A small group of members from the National Union of Healthcare Workers -- which represents 3,500 mental health clinicians who work for Kaiser Permanente in California—stood outside the home of Cynthia Telles, a member of the Kaiser Foundation Hospitals and Kaiser Foundation Health Plan boards of directors, to protest long wait times for patients to receive follow-up care and fight inequities between mental health care and medical health care with Kaiser Permanente.
"Our patients are waiting six to eight weeks for a follow up. Many of our patients are suicidal. Many of our patients are severely depressed and to wait six to eight weeks is a travesty," Eric Pierce, a clinician for Kaiser Permanente told ABC News Wednesday.
Union President Sal Rosselli told ABC News Tuesday that his members hope Biden, who has been an advocate for mental health care, will support the union's position.
"We want to shed more light on the inadequacies of mental health care at Kaiser to frankly force the corporation into, again, doing it right -- offer mental health care at the same level as medical care. And we're hoping the vice president will help us accomplish that."
Kaiser Permanente and the National Union of Healthcare Workers have been in active bargaining for nearly a year, according to a statement released by the company. In December, 4,000 Kaiser mental health employees walked off the job for five days, striking over understaffing that led to long wait times for patients.
A Kaiser Permanente representative issued a statement to the press at the event responding to the protests.
"This is a publicity stunt by union leadership disguised as a bargaining tactic aimed at disrupting a board member’s event," John Nelson, Vice President of Communications for Kaiser said in a statement.
"We remain committed to reaching a fair agreement in the best interest of all, one that advances our goal of leading the country in mental health services. However, today’s stunt does nothing to help reach an agreement, nothing to improve mental health care and nothing to build trust and mutual respect. It only makes it harder for us to achieve our common goals."
Wednesday's protest comes on the heels of several union-centric events Biden has held as he kicks off his 2020 candidacy. A large part of Biden's campaign message has focused on the middle class, and the unions' roles in creating it.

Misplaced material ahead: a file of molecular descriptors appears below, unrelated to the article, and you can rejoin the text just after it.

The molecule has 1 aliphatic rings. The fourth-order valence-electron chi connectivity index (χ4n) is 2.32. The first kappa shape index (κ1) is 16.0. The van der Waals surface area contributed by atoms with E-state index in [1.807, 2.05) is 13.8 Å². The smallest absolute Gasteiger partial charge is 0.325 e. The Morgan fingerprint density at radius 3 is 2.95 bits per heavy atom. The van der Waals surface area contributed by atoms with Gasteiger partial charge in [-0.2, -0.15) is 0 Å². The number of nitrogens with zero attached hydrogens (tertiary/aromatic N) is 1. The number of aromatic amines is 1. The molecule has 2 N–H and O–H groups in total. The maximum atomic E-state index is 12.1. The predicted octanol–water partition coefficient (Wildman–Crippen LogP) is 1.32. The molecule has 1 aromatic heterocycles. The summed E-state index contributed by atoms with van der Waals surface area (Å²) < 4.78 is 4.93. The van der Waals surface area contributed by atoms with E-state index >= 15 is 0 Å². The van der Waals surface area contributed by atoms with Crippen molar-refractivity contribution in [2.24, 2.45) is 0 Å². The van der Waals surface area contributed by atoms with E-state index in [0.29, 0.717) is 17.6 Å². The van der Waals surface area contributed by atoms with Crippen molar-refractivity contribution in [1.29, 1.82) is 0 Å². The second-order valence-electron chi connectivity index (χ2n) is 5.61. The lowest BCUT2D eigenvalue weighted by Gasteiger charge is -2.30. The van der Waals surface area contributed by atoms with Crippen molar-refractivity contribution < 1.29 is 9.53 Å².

Biden's first public event as a candidate took place at a union hall in Pittsburgh on April 29. That same day, Biden was endorsed by the International Association of Fire Fighters, whose members came out to support Biden during stops in Iowa and Pennsylvania.
But Biden could have a hard time winning over another health care union--National Nurses United, which has 150,000 members nationwide, and is the largest union and professional association of registered nurses, has come out in strong support of creating a Medicare-for-All healthcare system in the United States.
Biden told ABC's "Good Morning America" Co-Anchor Robin Roberts that he favors strengthening the Affordable Care Act and providing a Medicare-for-all option
A spokesperson for the National Nurses United union, Mercy Albaran, told ABC News that the union will "support any candidates that will fight for Medicare for all."
Rosselli says it's Biden's past comments on mental health, not his union ties, that he hopes will convince the vice president to support their cause.
"It's not just about the union part. The quote on our leaflet is a quote from him, which is, 'A majority of Americans, including children in this country, need mental health care and they're not getting it,'" Rosselli said.
"I would say to Vice President Biden if I had an opportunity, 'Nine million Californians who have Kaiser Permanente insurance are paying their monthly premiums and they're not getting the care that they're paying for."
But Piece hoped Biden’s ties would help him see the bigger picture of the protests.
"Joe said 'I'm a union man.' Mr. Vice President, I’m a union man too, but you know as a union man that unions are for the communities they work in and work for -- they’re not just for the membership. They’re for the community. So I ask Mr. Vice President to join us, help us advocate with Cynthia Telles to help the community we serve," Pierce said.
Rosselli tells ABC News that the union made several attempts to reach out to the Biden campaign, but received no response.
Biden did not address the protests during his remarks at the fundraiser and the Biden campaign declined to comment for this story.